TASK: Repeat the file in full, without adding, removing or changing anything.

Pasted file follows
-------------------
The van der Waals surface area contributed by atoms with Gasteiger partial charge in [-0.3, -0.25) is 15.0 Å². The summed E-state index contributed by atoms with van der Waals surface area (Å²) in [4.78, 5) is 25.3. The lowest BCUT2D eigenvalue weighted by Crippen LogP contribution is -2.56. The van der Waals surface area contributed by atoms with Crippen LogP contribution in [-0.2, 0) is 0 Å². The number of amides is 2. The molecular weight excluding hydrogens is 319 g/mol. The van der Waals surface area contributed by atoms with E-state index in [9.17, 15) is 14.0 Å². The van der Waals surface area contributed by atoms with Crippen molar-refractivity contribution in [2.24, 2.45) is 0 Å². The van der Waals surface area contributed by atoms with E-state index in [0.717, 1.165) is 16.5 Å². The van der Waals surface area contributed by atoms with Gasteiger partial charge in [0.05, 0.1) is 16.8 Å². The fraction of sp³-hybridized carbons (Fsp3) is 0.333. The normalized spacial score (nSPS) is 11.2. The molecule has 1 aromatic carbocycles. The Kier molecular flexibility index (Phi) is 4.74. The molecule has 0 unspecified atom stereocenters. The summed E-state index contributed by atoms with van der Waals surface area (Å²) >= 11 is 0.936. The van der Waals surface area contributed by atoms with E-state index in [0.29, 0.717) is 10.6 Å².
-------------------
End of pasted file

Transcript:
The van der Waals surface area contributed by atoms with Gasteiger partial charge in [-0.3, -0.25) is 15.0 Å². The summed E-state index contributed by atoms with van der Waals surface area (Å²) in [4.78, 5) is 25.3. The lowest BCUT2D eigenvalue weighted by Crippen LogP contribution is -2.56. The van der Waals surface area contributed by atoms with Crippen LogP contribution in [-0.2, 0) is 0 Å². The number of amides is 2. The molecular weight excluding hydrogens is 319 g/mol. The van der Waals surface area contributed by atoms with E-state index in [9.17, 15) is 14.0 Å². The van der Waals surface area contributed by atoms with Crippen molar-refractivity contribution in [2.24, 2.45) is 0 Å². The van der Waals surface area contributed by atoms with E-state index in [0.717, 1.165) is 16.5 Å². The van der Waals surface area contributed by atoms with Gasteiger partial charge in [0.05, 0.1) is 16.8 Å². The fraction of sp³-hybridized carbons (Fsp3) is 0.333. The normalized spacial score (nSPS) is 11.2. The molecule has 1 aromatic carbocycles. The Kier molecular flexibility index (Phi) is 4.74. The molecule has 0 unspecified atom stereocenters. The summed E-state index contributed by atoms with van der Waals surface area (Å²) >= 11 is 0.936. The van der Waals surface area contributed by atoms with E-state index in [0.29, 0.717) is 10.6 Å².